From my knowledge I can say the following: These matters were reported to me frequently by Dr. Beil and the so-called Central Department for People of Eastern Nationalities. In a letter which has already been mentioned I transmitted them to Sauckel.

Then they were always sent to the Reich Commissioner for the Ukraine or some other administrative officials for investigation and comments. A part of these proved to be correct, a part proved to be untrue and exaggerated; and as far as I know, the Plenipotentiary General for Allocation of Labor, Sauckel, even made the complaints received from me an occasion for his own intervention, as did the German Labor Front, which was responsible for the welfare of all foreign workers in Germany. There was constant negotiation with the head of this Labor Front, and the Ministry for Occupied Eastern Territories made requests here continuously, until eventually, at the end of 1944, Dr. Ley, as the chief of this welfare department, thought that he could inform me that now after considerable difficulties, really lasting and good conditions had been achieved. I replied to him even then that I could express my pleasure about it, but that I still received reports that here and there things were going wrong. In practice the members of my ministry, together with inspectors of the German Labor Front, went to inspect a number of labor camps in order to investigate the complaints and then have them adjusted by the Labor Front.

December 18, 1941: From the document Memorandum to the Fuehrer--Concerning Jewish Possessions in France written by Rosenberg:

In compliance with the order of the Fuehrer for protection of Jewish cultural possessions, a great number of Jewish dwellings remained unguarded. Consequently, many furnishings have disappeared because a guard could, naturally, not be posted. In the whole East the administration has found terrible conditions of living quarters, and the chances of procurement are so limited that it is not possible to procure any more. Therefore, I beg the Fuehrer to permit the seizure of Jewish home furnishings of Jews in Paris who have fled or will leave shortly and those of Jews living in all parts of the occupied West to relieve the shortage of furnishings in the administration in the East. A great number of leading Jews were, after a short examination in Paris, again released.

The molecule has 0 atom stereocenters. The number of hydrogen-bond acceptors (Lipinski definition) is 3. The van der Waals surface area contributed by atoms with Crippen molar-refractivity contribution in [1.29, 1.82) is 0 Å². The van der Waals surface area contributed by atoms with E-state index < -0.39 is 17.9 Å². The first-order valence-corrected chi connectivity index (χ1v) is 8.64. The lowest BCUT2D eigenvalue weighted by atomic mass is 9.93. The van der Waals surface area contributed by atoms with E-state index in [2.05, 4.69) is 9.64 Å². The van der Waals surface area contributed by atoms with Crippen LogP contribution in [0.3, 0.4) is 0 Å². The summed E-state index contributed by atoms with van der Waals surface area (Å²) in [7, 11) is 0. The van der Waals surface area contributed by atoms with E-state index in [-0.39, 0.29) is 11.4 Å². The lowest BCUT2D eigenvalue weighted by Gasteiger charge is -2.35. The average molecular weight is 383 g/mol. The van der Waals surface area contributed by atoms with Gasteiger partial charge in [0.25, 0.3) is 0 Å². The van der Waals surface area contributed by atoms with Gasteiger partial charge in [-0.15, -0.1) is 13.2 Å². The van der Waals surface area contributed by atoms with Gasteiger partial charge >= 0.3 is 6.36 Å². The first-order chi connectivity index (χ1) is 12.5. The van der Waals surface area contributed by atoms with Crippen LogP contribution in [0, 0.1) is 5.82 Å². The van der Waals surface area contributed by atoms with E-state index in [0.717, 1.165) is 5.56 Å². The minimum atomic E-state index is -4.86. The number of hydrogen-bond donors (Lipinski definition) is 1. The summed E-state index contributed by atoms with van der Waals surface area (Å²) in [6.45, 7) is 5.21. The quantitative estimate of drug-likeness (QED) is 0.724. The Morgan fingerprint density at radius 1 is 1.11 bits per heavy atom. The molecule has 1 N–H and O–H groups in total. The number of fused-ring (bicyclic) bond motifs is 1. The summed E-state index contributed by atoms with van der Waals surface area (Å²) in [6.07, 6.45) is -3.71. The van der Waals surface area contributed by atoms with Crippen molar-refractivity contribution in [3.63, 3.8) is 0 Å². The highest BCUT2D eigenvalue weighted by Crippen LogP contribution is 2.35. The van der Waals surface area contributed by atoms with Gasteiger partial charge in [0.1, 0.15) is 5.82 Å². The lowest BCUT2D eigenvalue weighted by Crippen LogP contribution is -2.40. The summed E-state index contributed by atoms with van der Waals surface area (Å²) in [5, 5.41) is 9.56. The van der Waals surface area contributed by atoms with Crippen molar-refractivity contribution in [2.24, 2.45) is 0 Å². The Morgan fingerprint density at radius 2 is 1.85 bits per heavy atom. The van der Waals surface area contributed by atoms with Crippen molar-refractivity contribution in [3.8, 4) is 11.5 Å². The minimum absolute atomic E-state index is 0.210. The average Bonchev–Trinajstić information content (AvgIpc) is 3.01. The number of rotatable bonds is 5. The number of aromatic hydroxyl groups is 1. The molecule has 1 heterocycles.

The attempts on the lives of members of the Forces have not stopped; on the contrary they continue. This reveals an unmistakable plan to disrupt the German-French cooperation, to force Germany to retaliate and, with this, evoke a new defense on the part of the French against Germany. I suggest to the Fuehrer that, instead of executing 100 Frenchmen, we shoot in their place 100 Jewish bankers, lawyers, etc. It is the Jews in London and New York who incite the French Communists to commit acts of violence, and it seems only fair that the members of this race should pay for this. It is not the little Jews but the leading Jews in France who should be held responsible. That would tend to awaken the anti-Jewish sentiment.

From Rosenberg's IMT testimony: I have not seen it [the above document]; in my opinion no. Here I see again such an "R." pointed on the top, and I cannot identify that as my "R" either. Well, I could simply not identify that as my "R" because this was a letter, signed by Brautigam sent from the Ministry of the Eastern Occupied Territories to the Ostland, and the notes on the top are from an office that has received that letter. Well, it can be seen from this "R" now quite unequivocally that this concerns the man who received the letter. "Received on 22 December-R." And it is addressed from the Ministry to the "Ostland." That note, therefore, was written by a person living in Riga, and that is the same "R" which can be found also on the other document. I maintain emphatically that that initial "R" was put down by the person who received the letter, to whom the letter was addressed.

December 18, 1941: From an order promulgated by Reich Minister for the Occupied Eastern Territories Rosenberg:

All inhabitants of the Occupied Eastern Territories are subject to the general liability for work according to their capacity . . . . A special ruling is drawn up for Jews.

From Rosenberg's IMT testimony: In the beginning, a general compulsory labor service law was promulgated. The document, which has been submitted to me, is signed by the Reich Commissioner for the Ukraine and is concerned with a skeleton law of the Minister for the Occupied Eastern Territories. I would like to refer to just one point. Under Paragraph 1 it says expressly that people not completely able to work are to be used according to their capability for work. This shows the state of health had been considered.

From a later, undated, order signed by Rosenberg's permanent staff secretary, Alfred Meyer, and addressed to the Reich Commissioner for the Ostland and Koch, the Reich Commissioner for the Ukraine: